Getting the Crazy Out

By
Real Estate Agent with Foster Realty, Inc.
A young gentleman was looking to relocate to our beautiful island neighborhood from the mainland. He submits an application and is thoroughly screened. He has more than enough income, excellent credit and great references. He signs our Rental Agreement and mails in his security deposit. He will be arriving in Hawaii shortly and we prepare the apartment for his arrival. Now, I know you can’t and shouldn’t judge a book by its cover. (It’s a very good way to get yourself sued for discrimination.) But we weren’t expecting what walked into our office that day. He was well spoken, friendly and very polite. But he was also dirty, smelly and looked liked he just crawled out from under a rock. He is in our unit for a year or so before the first sign of trouble. He pushes a stranger off the sidewalk and into the highway because he “sees the devil in his eyes”. Shortly thereafter he is overheard saying that he is ready to start his own “Manson Family”. But nobody tells my office. Management of the complex made it clear when he moved in that they didn’t like how he looked, but nobody EVER SAID A WORD to my office about either of these incidents. We have no idea that there is something wrong with him. Very wrong. But I find out soon enough. On Christmas Day, he has an incident at the complex and has to be pepper sprayed and removed by the police. The complex management is not happy about this and demands that I immediately evict him. I call his next of kin on the mainland and am told that he is indeed schizophrenic and needs to stay on his meds. No surprise there. I understand why management doesn’t want this guy around anymore. Although he is “normal” most of the time, he is mentally ill and his appearance and antics are frightening to other residents. But he has to live somewhere and I’m not all that sure that evicting him is the appropriate thing to do. Management doesn’t let go of this. He has to be evicted. If I don’t do it, they will and this will likely cost my property owner thousands of dollars more in legal fees than if I handle it. When I ask my attorney if we should just let management evict him, the response is “you let crazy in, you need to get crazy out”. The court date arrives and a settlement is reached in the hallway. The tenant, accompanied by his social worker (where the hell has she been this whole time?), agrees to vacate the following week. When the case is recalled in front of the Judge, our friend changes his mind right there on the spot and demands his day in court. Everyone is shocked as the Judge sets the case for trial in two weeks. The tenant comes to see me a few days later. I promptly tell him that I cannot discuss the case with him and that he must contact the attorney. He has the most pathetic, rejected look on his face that I have ever seen. It is painful to look at him with tears welling in his big eyes. He is looking at me for help. Why am I doing this to him? Where is he supposed to go? My heart is breaking for him but my brain quickly reminds me that my duty and obligation is to the property owner. I therefore remind him that he is only delaying the inevitable and there is no point in staying somewhere where he is not wanted. He leaves without incident. My attorney is concerned. He is working diligently toward a settlement with this tenant because he feels that it is quite possible that we could LOSE this case if it goes to trial based on the tenant’s disability. A few more days pass and management becomes hysterical when they learn that the tenant is moving into another unit in the same building. They want to know how this could happen. How should I know? I don’t control the whole complex. I was told to get him out of my unit and I did that. The whole experience has left me very sad and confused. I was told to get rid of this tenant by management, only for him to relocate into another unit in the same building. Now that unit owner has a paying tenant and my owner has nothing. Prospective tenants aren’t exactly knocking down the door to move into this building either so I don’t know how long it will sit vacant. So I ask, who is the real “crazy”?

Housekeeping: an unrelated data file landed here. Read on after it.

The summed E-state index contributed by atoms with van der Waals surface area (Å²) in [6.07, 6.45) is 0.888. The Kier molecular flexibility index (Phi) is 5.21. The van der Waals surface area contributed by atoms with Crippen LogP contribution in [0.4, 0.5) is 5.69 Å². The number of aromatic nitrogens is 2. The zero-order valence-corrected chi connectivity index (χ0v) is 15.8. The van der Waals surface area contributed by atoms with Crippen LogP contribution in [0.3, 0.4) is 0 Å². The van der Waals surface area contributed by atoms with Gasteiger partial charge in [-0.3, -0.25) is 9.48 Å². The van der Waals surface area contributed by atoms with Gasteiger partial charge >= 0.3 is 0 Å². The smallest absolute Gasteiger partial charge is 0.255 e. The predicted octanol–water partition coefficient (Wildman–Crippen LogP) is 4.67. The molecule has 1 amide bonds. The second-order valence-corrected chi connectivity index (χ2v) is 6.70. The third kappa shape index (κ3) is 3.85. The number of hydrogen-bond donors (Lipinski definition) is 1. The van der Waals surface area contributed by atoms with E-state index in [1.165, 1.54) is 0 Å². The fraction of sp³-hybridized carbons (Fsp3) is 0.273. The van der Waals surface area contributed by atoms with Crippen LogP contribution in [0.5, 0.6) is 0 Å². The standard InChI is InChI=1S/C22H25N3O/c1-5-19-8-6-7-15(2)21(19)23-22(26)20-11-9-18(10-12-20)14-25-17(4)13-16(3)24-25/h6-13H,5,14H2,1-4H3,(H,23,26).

Comments (1)

Ellie McIntire
Ellicott City Clarksville Howard County Maryland Real Estate - Ellicott City, MD
Luxury service in Central Maryland

Yikes that is quite a story. He is probably in a protected class in Howard County Maryland and would be entitled to stay.

Feb 13, 2011 11:44 AM